A historian friend just placed piece of writing on the Huffington Post, discussing tomorrow's elections in South Africa. The immediacy with which she conceived the idea for the article and shopped it to HuffPo (all happening within a matter of days) shows just how seductive web publishing can be. If Laura were to write an academic piece about these elections, it would take months of research and carefully crafting her argument. And the likelihood of the average Joe encountering and/or reading it would be almost nil. Not to mention that it would no longer be timely or pertinent to tomorrow's election.

Sure, there's space for all genres of writing in this big wide world, but it's so thrilling to write with an immediate audience in mind--to know that your piece will gain circulation instantaenously. The process of writing traditional academic work--journal articles or monographs--is incredibly time-consuming and one gets the sense that they will only have a handful of readers.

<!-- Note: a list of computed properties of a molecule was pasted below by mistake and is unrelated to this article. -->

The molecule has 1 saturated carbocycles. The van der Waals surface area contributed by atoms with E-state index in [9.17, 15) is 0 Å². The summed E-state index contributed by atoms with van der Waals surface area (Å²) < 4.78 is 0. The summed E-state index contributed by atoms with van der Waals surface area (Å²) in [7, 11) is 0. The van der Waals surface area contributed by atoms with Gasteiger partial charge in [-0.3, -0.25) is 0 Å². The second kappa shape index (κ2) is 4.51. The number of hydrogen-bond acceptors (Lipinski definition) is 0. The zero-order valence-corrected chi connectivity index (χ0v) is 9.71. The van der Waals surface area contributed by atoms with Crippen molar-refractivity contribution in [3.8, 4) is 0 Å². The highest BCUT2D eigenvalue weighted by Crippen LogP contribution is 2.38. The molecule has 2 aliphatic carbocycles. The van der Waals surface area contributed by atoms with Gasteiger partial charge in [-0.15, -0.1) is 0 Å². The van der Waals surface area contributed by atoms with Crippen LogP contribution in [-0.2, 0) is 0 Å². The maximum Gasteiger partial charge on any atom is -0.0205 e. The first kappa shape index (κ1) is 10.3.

Which is why I'm a webwriting addict, myself.


lj said...

Yes, seductive. Immanent. Immediate. Gratifying.
There's also such pleasure in finally smoothing the grating sentence. Or crafting just the right transition. Or solving the research puzzle.
Still, seducing to say something right away:
"There is no such thing as an instant thought" said a sage who wrote about writing process. I'd look up his name, if I could escape the clutches of "hit send now."

Penny L. Richards said...

I was talking to a publisher about a project I've got online right now. He said (and this is typical, of course), that the online stuff would have to be taken down to publish in book form. And I asked: Would it have as many readers in book form? Would it be searchable? Would it have any interactive possibilities? Well, no. "Publication will very likely restrict access." Uh, okay then, no thank you. That's a weird definition of "publication," to me. Guess it depends what's important to you. Myself, I like having readers.